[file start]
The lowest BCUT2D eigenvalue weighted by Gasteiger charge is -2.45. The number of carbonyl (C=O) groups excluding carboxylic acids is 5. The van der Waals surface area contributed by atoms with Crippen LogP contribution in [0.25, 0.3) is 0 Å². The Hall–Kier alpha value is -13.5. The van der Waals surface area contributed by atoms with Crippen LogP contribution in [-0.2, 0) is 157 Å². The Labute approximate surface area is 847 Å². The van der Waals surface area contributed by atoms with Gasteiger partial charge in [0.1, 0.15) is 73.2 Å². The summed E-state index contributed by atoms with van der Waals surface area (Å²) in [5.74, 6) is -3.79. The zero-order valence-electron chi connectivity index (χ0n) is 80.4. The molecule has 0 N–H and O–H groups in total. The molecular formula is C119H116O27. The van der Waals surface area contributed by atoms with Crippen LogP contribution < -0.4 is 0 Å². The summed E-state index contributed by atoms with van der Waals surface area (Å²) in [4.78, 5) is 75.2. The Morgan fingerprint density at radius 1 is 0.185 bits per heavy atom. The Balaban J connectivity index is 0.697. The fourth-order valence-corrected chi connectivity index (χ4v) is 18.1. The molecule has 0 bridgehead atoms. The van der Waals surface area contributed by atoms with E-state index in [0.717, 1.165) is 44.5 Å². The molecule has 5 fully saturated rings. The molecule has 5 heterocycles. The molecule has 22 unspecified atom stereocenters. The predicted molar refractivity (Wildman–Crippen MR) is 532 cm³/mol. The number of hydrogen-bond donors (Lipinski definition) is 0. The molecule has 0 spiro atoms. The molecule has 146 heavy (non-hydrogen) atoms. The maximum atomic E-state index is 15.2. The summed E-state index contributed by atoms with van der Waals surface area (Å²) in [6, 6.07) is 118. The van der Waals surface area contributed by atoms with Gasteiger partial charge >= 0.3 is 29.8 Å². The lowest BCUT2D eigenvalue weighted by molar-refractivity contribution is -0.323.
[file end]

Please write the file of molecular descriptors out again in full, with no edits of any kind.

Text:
The lowest BCUT2D eigenvalue weighted by Gasteiger charge is -2.45. The number of carbonyl (C=O) groups excluding carboxylic acids is 5. The van der Waals surface area contributed by atoms with Crippen LogP contribution in [0.25, 0.3) is 0 Å². The Hall–Kier alpha value is -13.5. The van der Waals surface area contributed by atoms with Crippen LogP contribution in [-0.2, 0) is 157 Å². The Labute approximate surface area is 847 Å². The van der Waals surface area contributed by atoms with Gasteiger partial charge in [0.1, 0.15) is 73.2 Å². The summed E-state index contributed by atoms with van der Waals surface area (Å²) in [5.74, 6) is -3.79. The zero-order valence-electron chi connectivity index (χ0n) is 80.4. The molecule has 0 N–H and O–H groups in total. The molecular formula is C119H116O27. The van der Waals surface area contributed by atoms with Crippen LogP contribution < -0.4 is 0 Å². The summed E-state index contributed by atoms with van der Waals surface area (Å²) in [4.78, 5) is 75.2. The Morgan fingerprint density at radius 1 is 0.185 bits per heavy atom. The Balaban J connectivity index is 0.697. The fourth-order valence-corrected chi connectivity index (χ4v) is 18.1. The molecule has 0 bridgehead atoms. The van der Waals surface area contributed by atoms with E-state index in [0.717, 1.165) is 44.5 Å². The molecule has 5 fully saturated rings. The molecule has 5 heterocycles. The molecule has 22 unspecified atom stereocenters. The predicted molar refractivity (Wildman–Crippen MR) is 532 cm³/mol. The number of hydrogen-bond donors (Lipinski definition) is 0. The molecule has 0 spiro atoms. The molecule has 146 heavy (non-hydrogen) atoms. The maximum atomic E-state index is 15.2. The summed E-state index contributed by atoms with van der Waals surface area (Å²) in [6, 6.07) is 118. The van der Waals surface area contributed by atoms with Gasteiger partial charge >= 0.3 is 29.8 Å². The lowest BCUT2D eigenvalue weighted by molar-refractivity contribution is -0.323.